Along the coast of Fife, in villages like Culross and Pittenweem, historical markers and pamphlets now include the fact that some women were executed as witches within these burghs. Still the reality of what happened the night that Janet Cornfoot was lynched in the harbour is hard to grasp as one sits in the harbour of Pittenweem watching the fishing boats unload their catch and the pleasure boats rising with the tide. How could people do this to an old woman? Why was no-one ever brought to justice? And why would anyone defend such a lynching? The task of the historian is to try to make events in the past come alive and seem less strange. This is particularly true in the case of the historian dealing with the witch-hunt. The details are fascinating. Some of the anecdotes are strange. The modern reader finds it hard to imagine illness being blamed on the malevolence of a beggar woman denied charity. It is difficult to understand the economic failure of a sea voyage being attributed to the village hag, not bad weather. Witch-hunting was related to ideas, values, attitudes and political events. It was a complicated process, involving religious and civil authorities, village tensions and the fears of the elite. The witch-hunt in Scotland also took place at a time when one of the main agendas was the creation of a righteous or godly society. As a result, religious authorities had control over aspects of the lives of the people which seem every bit as strange to us today as might any beliefs about magic or witchcraft. That the witch-hunt in Scotland, and specifically in Fife, should have happened at this time was not accidental. This book tells the story of what occurred over a period of a century and a half, and offers some explanation as to why it occurred.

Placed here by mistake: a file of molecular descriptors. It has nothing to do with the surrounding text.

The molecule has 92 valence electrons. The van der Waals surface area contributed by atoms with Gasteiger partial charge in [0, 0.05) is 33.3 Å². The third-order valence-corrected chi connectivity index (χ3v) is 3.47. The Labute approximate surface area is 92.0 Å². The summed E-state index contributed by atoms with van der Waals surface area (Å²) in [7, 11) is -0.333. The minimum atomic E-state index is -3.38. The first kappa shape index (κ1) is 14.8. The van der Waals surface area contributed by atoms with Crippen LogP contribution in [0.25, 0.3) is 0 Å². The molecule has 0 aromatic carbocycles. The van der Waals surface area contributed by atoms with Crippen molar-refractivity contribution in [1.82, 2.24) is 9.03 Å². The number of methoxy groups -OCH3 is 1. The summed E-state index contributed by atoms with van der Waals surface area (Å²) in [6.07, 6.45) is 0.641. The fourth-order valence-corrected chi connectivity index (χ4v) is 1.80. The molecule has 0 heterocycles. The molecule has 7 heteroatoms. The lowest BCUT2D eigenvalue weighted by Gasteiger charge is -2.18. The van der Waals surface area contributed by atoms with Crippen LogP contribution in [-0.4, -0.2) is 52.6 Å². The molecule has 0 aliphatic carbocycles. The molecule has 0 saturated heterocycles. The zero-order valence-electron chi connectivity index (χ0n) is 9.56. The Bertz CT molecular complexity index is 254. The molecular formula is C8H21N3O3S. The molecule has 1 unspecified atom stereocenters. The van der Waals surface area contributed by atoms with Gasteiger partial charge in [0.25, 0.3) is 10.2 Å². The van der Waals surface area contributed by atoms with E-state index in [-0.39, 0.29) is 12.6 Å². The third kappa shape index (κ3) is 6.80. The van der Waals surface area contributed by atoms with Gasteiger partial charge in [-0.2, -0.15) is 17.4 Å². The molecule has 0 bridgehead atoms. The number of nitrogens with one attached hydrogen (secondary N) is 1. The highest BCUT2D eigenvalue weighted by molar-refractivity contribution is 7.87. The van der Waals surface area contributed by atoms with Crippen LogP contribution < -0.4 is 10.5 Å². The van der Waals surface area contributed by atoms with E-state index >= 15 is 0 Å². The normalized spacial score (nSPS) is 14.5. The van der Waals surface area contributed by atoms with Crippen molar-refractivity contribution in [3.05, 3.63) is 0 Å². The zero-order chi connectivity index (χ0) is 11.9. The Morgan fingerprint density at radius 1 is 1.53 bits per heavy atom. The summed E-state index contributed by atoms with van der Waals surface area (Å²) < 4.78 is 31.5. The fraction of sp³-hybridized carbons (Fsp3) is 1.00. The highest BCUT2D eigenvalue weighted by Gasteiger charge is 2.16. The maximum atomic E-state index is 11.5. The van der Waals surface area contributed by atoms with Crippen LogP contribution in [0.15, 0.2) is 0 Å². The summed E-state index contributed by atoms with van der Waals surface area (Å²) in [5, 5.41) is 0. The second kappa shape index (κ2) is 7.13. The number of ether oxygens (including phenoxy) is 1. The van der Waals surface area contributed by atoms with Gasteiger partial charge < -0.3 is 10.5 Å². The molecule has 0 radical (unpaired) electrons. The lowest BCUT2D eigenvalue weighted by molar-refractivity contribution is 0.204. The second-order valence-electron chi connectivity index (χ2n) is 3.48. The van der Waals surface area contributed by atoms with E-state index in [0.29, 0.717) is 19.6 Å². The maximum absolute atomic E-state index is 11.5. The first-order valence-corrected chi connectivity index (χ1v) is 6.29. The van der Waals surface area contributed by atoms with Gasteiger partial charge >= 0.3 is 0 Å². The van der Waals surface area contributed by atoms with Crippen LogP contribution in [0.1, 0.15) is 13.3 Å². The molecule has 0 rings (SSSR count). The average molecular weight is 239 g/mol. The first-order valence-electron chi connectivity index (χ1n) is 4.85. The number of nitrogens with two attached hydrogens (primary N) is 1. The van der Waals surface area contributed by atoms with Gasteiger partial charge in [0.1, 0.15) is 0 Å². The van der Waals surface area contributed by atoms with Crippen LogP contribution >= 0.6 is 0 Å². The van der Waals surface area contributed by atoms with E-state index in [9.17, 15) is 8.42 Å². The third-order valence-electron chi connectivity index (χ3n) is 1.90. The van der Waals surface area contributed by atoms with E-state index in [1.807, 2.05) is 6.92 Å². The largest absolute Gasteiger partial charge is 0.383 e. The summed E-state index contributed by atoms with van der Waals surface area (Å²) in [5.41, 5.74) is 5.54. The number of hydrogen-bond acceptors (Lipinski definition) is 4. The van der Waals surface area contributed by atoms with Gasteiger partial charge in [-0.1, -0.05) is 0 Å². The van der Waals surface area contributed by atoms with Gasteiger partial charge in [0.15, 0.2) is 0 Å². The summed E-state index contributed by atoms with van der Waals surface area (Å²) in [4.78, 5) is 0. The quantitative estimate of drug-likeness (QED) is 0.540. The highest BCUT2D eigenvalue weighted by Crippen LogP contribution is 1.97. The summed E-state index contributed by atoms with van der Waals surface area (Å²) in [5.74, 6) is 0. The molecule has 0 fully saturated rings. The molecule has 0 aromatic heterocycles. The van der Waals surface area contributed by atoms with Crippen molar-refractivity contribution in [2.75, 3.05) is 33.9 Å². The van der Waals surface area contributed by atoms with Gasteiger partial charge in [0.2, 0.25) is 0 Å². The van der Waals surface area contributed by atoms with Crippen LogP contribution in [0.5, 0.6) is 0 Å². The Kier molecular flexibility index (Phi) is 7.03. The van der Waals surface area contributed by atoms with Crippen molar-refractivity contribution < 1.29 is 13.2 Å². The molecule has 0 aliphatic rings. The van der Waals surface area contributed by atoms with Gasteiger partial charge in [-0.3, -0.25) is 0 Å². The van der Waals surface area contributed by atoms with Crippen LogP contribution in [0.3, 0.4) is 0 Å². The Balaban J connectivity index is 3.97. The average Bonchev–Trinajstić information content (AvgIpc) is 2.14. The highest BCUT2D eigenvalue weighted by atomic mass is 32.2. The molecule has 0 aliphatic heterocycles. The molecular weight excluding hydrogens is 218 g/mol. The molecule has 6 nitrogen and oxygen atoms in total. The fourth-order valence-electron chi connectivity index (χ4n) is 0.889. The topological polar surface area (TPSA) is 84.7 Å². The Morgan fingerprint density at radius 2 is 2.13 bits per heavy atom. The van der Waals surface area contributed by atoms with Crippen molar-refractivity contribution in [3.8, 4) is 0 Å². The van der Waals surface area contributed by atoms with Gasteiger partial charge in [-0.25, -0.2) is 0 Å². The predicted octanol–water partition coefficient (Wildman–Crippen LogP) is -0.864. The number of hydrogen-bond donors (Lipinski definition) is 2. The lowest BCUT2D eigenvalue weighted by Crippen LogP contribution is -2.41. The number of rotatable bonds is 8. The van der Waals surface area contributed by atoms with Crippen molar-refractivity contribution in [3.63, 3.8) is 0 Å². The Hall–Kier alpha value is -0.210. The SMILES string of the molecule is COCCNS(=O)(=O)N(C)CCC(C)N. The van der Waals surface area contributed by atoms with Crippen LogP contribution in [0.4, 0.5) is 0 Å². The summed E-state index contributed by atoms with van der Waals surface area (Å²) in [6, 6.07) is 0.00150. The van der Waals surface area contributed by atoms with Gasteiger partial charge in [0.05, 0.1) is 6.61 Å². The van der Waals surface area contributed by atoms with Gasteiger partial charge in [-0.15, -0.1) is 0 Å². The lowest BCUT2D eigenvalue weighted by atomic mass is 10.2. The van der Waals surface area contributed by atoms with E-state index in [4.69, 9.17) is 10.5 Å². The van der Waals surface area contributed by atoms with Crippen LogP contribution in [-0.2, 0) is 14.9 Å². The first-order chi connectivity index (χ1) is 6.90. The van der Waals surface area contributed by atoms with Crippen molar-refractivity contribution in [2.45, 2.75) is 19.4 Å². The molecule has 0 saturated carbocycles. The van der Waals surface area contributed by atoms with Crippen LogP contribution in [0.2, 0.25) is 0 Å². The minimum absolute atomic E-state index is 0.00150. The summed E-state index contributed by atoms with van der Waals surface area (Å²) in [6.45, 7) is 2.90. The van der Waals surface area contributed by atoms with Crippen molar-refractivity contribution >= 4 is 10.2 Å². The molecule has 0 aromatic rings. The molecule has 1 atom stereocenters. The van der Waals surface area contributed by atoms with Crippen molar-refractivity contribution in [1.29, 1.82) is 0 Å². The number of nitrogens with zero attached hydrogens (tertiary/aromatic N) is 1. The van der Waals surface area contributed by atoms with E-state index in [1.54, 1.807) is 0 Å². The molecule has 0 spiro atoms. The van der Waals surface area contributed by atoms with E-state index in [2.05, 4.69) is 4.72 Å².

To this date there has been no in depth study of the 1649-50 Scottish witch-hunt.
Author: Paula Hughes
Between April 1649 and July 1650, over 500 people were accused of witchcraft in Scotland. This period represented one of the five "peaks" in witch-hunting in early modern Scotland identified by Christina Larner in her landmark work on the Scottish witch-hunts, Enemies of God (1983). To this date there has been no in depth study of the 1649-50 Scottish witch-hunt. This thesis offers an examination of the 1649-50 witch-hunt, considering the response of the central authorities to the outbreak of witch-hunting in the localities and the efforts to organise and control the witch-hunt. It also considers the actions of the local presbyteries and kirk sessions in the Synod of Lothian and Tweeddale in responding to community pressure for action on suspected witches. A unique approach has been adopted in considering the nature of Covenanting government and how it shaped the central response to the witch-hunt and the attempts to control the witch-hunt "from above". This thesis combines an examination of the volatile political situation in 1649-50 with an analysis of the complex social nature of witchcraft accusations. This thesis brings together the social and political history of the period in the context of explaining the 1649-50 witch-hunt, with particular regard to the synod of Lothian and Tweeddale.
Mary Craig explores this tremulous period of Scottish history and examines the causes and effects of the 17th century witchcraft trials and executions in the Scottish Borders.
Author: Mary W. Craig
Publisher: Luath Press Ltd